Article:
Trooper Chris Masters, KSP Post 12, checking registration and insurance of motorist. (Picture courtesy of Kentucky State Police Dept.)
By Sherry H. Bray, Public Information Coordinator, Kentucky State Police
FRANKFORT, Ky. - With fuel prices hovering around four dollars per gallon, law enforcement agencies are struggling with over-extended operational budgets. Kentucky State Police (KSP) felt the 'pain at the pump' and were forced to create a new enforcement strategy that would offset the impact fuel prices were having on the agency.
"When you're faced with an unexpected rise in costs like we've experienced, you have to devise a solution," said KSP Commissioner Rodney Brewer. "The problem is identifying that solution without changing the level of protection and enforcement currently in place across the Commonwealth."
In May, KSP purchased 160,000 gallons of fuel compared to May 2007 when 170,500 gallons were purchased. The dilemma being that the fuel cost to the agency increased by $132,000 compared to last May for six percent less fuel. For this reason, KSP developed a summer enforcement campaign that they hoped would conserve fuel usage while still maintaining enforcement efforts.
Operation Safe C.H.E.C.K. (Concentrated Highway Enforcement Checkpoints in Kentucky) was rolled out July 1st and ran through Labor Day Weekend. The campaign strategy was to include 200 road checks statewide during this time period. KSP utilized collision data to target specific high-crash locations in each post area where high visibility checkpoints would be held.
Reducing the number of roving patrols while increasing stationary checkpoints decreased the amount of fuel being expended. Embracing the concept of deterrence through sustained high visibility enforcement was just one facet of the campaign. The most important goal when establishing the program was to maintain the same level of public safety.
"Regardless of the cost of fuel, you have to provide protection," said Brewer. "But if there are ways to offer effective law enforcement and save lives while reducing fuel costs, that's what we'll try to do."
Captain Tim Lucas, Commander for the KSP Highway Safety Branch coordinated the summer checkpoint project.
"Operation Safe C.H.E.C.K allowed Troopers to perform license and registration checks while also making personal contact with the public," said Lucas.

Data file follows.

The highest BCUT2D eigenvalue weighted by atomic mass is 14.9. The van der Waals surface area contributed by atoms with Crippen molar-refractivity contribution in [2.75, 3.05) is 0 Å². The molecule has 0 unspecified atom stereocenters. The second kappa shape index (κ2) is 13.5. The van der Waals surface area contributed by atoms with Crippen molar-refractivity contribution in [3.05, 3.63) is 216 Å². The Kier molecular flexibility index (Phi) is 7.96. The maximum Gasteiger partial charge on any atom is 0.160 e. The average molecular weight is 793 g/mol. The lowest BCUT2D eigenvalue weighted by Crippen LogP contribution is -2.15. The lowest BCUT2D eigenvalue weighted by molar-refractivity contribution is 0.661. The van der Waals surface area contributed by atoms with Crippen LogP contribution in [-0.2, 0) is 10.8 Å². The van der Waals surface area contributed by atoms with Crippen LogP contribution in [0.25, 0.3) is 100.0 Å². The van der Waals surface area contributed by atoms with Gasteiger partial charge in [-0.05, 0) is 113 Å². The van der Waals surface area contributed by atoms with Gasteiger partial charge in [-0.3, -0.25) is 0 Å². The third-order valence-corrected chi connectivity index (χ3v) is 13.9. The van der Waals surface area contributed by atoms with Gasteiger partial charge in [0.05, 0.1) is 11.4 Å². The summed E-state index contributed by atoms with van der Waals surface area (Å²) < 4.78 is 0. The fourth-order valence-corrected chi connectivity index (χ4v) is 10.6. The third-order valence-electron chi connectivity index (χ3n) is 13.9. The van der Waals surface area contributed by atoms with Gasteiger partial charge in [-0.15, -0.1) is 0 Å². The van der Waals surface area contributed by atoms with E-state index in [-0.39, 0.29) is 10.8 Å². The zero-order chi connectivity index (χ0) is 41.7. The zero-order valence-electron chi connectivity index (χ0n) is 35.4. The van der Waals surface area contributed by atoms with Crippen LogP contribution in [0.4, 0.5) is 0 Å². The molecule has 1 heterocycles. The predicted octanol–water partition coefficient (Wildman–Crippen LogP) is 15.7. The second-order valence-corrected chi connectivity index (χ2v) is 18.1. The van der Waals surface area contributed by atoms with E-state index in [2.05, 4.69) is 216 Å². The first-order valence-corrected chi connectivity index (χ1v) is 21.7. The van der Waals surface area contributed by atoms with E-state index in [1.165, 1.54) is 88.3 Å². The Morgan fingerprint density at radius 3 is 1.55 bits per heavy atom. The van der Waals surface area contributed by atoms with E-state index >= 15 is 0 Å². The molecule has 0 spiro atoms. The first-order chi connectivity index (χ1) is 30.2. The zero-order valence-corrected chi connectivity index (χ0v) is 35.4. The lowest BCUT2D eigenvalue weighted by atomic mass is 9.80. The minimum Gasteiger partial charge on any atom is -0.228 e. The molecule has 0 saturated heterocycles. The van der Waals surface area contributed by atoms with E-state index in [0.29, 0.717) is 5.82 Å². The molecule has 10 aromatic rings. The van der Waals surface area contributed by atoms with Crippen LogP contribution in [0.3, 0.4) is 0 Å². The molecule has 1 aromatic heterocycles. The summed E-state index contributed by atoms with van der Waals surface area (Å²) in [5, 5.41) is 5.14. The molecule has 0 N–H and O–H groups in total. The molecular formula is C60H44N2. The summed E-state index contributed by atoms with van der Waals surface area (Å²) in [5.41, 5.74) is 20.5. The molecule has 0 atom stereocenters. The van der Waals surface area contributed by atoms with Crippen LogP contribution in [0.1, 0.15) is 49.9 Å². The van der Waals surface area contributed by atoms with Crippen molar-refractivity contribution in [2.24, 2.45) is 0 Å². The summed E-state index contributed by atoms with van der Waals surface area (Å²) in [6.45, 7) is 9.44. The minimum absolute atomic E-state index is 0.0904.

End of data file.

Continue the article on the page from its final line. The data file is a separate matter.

"To keep traffic moving, some vehicles were permitted to pass without screening while others were randomly selected for inspection. The drivers who are not stopped for screening are still impacted by the visual exposure of enforcement activity," added Lucas.
Posts were directed to keep traffic moving smoothly at checkpoint locations to limit delays.
In addition to removing impaired drivers from the road, other violations were addressed, such as expired tags, driving without insurance and general vehicle safety operating violations. Checkpoints have also proven to be key in apprehending fugitives and drivers with suspended licenses.
Was the campaign effective? Initial data indicates that the uniformed patrol fleet reduced fuel usage by 3,770 gallons during the two-month campaign (compared to the same time period in 2007). 'Operation Safe C.H.E.C.K.' saved the agency $14,000 in fuel costs.
"Earlier this summer, I challenged the Posts to reduce the number of roving patrols and increase stationary patrols by coordinating 200 safety road checks. Not only did they embrace the concept, they exceeded the goal by conducting 1,103 safety road checks statewide," said Brewer.
"To maximize the effectiveness of the campaign, Post Commanders relied upon KSP technology to pinpoint high crash zones in each post area and then established stationary safety checkpoints accordingly," said Brewer.
KSP data shows that between July 1 and September 1, the agency conducted 1,103 safety checkpoints resulting in:
342 Driving Under the Influence (DUI) arrests
405 seat belt violations
120 child restraint violations
129 drug arrests
254 suspended license violations
4 stolen vehicles recovered
422 other arrests
35,985 vehicle safety inspections
Although Brewer was pleased with the results, he indicated the agency will remain vigilant in reducing operational costs.
"Regardless of fuel costs, we will continue to provide protection to the Commonwealth while seeking alternative methods to reduce fuel consumption," remarked Brewer.